Legislative bill would combat home radon levels

 Posted By: Camila Orti

corti@klkntv.com

The Health and Human Services Committee is discussing a bill that could help the state combat its high radon levels.

Omaha Sen. Bob Krist is on a mission to solve Nebraska’s radon issue. He presented the Radon Resistant New Construction Act to the HHS committee on Friday. It would assign people to come up with a solution.

“This sets up a task force which will work on the issue of radon-resistant construction standards over the next year and then make recommendations back to us in the legislature in December,” Krist said.

So why is radon such a big deal? According to the National Cancer Institute, it is the second leading cause of lung cancer, and the highest leading cause of lung cancer in non-smokers, killing 15,000 to 22,000 people in the US every year. Radon is an odorless, colorless gas that comes up into homes from the soil.

“Nebraska needs this legislation because we’re at risk, much higher risk than a lot of those other states I named,” Pres. of the National Radon Defense, Curtis Drew, said.

Nebraska actually has the third highest radon exposure numbers in the country. A map compiled by the DHHS shows that 72 of the 93 counties are testing at high concentration levels, meaning above 4 pCi/L.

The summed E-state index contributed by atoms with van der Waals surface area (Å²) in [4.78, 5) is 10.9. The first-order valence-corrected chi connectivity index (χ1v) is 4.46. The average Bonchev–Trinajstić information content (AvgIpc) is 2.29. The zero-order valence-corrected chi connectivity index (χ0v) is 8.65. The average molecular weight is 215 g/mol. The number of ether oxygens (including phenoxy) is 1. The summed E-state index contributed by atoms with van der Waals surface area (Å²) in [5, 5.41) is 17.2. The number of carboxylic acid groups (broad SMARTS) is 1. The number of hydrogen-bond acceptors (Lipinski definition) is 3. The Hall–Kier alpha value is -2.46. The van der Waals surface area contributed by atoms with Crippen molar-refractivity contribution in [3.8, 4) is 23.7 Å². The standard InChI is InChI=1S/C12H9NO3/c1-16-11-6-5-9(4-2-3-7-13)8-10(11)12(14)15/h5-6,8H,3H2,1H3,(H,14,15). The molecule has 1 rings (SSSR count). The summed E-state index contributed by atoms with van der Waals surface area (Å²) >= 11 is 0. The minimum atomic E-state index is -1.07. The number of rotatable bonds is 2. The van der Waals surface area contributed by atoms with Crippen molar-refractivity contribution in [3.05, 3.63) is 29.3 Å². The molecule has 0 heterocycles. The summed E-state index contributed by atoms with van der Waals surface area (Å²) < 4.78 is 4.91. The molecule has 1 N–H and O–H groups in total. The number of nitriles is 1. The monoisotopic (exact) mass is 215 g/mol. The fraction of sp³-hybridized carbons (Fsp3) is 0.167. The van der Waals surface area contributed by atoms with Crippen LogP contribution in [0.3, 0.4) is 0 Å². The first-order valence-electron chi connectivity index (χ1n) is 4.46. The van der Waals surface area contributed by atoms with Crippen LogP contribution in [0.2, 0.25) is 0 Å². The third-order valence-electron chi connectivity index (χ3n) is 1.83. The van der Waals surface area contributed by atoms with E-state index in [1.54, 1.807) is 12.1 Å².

“It is definitely an issue that we need to address,” Laurie Staiert of Iowa said.

She had to pay the ultimate price. Her non-smoking husband, Walt, died from lung cancer a few years back. Staiert believes it was radon that caused it.

“Both houses tested high, we did not know that though until after his death,” Staiert said, “my husband did not need to die.”

Sen. Krist hopes a task force can come up with new construction regulations to make sure homes have built-in systems to clear out the gas.

One person spoke in opposition to the bill at the hearing. Allen Steiner of Waverly says he’s concerned for his rights.

“I want to make sure that I retain my right to build a home or buy a new house without installing radon mitigation,” Steiner said.

You can find radon testing kits at most home improvement stores. They range anywhere from $10 to $100 if you hire a professional.

Krist’s bill must pass to general file before it can be debated on the legislative floor.